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BOURNIAS v. ATLANTIC MARITIME CO.

January 15, 1954

BOURNIAS
v.
ATLANTIC MARITIME CO., Limited et al. THE ATLANTIC OCEAN



The opinion of the court was delivered by: CONGER

This matter was tried upon special issues raised by exceptive allegations to the amended libel and the reply to such allegations.

The libellant, a seaman, seeks recovery against the respondents, his employers, upon three causes of action.

The first is based upon the Labor Code of the Republic of Panama and in reality involves four different obligations: (a) for the legal indemnity due to crewmen where the registry of a Panamanian vessel is changed (Art. 127); (b) for vacation pay (Art. 170 as amended by Law No. 7 of Jan. 26, 1950); (c) for overtime pay (Art. 154) and (d) for Sunday and holiday pay (Art. 166).

 The second is based upon Sections 596, 597 and 599, Title 46 U.S.C.A. and involves purported illegal advances and withholdings in libellant's wages in December, 1948 and January and March, 1949.

 The third is based upon Sections 596 and 597 of Title 46 U.S.C.A. and involves a penalty of double wages for wages, not timely paid, sought in the first and second causes of action.

 The exceptive allegations set forth that the libellant terminated his employment on December 27, 1950 at which time the right to the sums sought in the first cause of action accrued; that the libel was filed on December 29, 1952, more than two years after the cause of action accrued; that the Panamanian Labor Code provides:

 'Article 621. Actions for dismissal of a workman for just cause prescribe (i.e. are barred by the statute of limitations) within two months; for imposing upon him any disciplinary penalty; for asserting claims for unjustifiable dismissals or against the imposition of a disciplinary penalty; and for justifiable separation from work.

 'Article 623. Actions and rights arising from labor contracts not enumerated in Article 621, shall prescribe (i.e. shall be barred by the statute of limitations) in a year from the happening of the events from which arise or are derived the said actions and rights.' *fn1"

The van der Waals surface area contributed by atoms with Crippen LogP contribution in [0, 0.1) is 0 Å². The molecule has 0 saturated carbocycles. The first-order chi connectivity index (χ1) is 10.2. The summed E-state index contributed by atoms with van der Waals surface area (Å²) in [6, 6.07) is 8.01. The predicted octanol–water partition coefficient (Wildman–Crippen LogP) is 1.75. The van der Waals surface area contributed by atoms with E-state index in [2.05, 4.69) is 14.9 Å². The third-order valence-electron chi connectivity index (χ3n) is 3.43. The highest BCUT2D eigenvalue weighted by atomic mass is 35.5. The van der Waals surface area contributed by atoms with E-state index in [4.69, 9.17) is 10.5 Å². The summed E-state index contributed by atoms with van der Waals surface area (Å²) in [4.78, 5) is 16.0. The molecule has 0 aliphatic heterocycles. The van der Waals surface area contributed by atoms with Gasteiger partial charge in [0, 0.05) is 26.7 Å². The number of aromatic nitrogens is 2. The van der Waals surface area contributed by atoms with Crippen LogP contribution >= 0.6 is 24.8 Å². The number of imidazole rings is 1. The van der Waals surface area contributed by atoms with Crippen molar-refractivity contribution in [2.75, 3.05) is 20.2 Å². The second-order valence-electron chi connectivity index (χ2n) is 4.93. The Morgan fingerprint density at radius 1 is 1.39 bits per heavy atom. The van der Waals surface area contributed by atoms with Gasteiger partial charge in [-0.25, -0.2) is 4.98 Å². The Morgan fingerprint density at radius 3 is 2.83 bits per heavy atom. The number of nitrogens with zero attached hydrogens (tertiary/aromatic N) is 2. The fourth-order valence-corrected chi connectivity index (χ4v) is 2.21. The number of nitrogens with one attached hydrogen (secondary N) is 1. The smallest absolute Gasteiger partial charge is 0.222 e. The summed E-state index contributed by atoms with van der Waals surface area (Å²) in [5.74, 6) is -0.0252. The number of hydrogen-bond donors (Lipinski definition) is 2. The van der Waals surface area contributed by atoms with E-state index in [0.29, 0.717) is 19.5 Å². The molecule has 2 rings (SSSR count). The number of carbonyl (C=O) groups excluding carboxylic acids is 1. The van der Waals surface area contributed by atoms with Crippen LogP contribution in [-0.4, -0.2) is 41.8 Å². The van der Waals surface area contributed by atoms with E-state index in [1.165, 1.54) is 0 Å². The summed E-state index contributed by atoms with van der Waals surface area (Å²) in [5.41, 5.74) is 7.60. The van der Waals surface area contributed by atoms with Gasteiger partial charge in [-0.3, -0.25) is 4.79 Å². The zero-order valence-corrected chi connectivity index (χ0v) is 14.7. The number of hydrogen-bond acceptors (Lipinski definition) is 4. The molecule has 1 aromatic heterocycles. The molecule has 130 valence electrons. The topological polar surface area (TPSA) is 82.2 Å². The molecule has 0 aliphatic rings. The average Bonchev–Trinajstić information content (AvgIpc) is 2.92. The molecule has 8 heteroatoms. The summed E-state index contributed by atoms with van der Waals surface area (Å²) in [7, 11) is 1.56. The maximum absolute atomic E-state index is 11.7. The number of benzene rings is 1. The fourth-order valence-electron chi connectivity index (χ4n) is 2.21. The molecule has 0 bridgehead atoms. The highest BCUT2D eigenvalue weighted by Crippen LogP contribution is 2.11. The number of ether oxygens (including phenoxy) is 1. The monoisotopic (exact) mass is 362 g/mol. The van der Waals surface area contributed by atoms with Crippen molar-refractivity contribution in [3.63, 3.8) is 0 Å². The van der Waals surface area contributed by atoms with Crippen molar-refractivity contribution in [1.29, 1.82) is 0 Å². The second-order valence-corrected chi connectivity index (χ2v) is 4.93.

It is alleged, therefore, that libellant's first cause of action is barred by such provisions of the Panama Labor Code (Article 623). If this is so it follows that the third cause of action, which rests principally on the first, also is barred pro tanto.

 The respondents plead laches to the second cause of action upon which, if course, a part of the third depends.

 The libellant's reply in effect denies that his causes of action are barred by the Panama Labor Code or laches.

 Carlos Berguido, Jr., testified on behalf of respondents on the Law of Panama. He is a member of the Bar of Pennsylvania and was formerly Consul and Consul General of Panama in Philadelphia. Although he is not a member of the Panama Bar, he has frequently been called upon as an expert on International and Foreign Law, particularly Latin-American and is coauthor of various writings on the Panamanian Law, including, among others, 'Manual for Masters and Seamen on Ships under the Panamanian Flag', 'Supplement No 1' thereto, and 'Leyes Maritimas Panamenas.' His qualifications were not questioned by libellant.

 Berguido testified on direct examination that the Panama Labor Code (Codigo de Trabajo) became effective on March 1, 1948 and governs the rights of seamen on Panamanian ships; that Article 623 governs the time for commencing such an action as is alleged here, it being one of the class not enumerated in Article 621; that the provisions of Article 623 are a matter of substance and not of procedure.

 On cross-examination of Berguido, libellant's counsel used Berguido principally to approve translations of Panama law which counsel put in evidence without, for the most part, eliciting from ...


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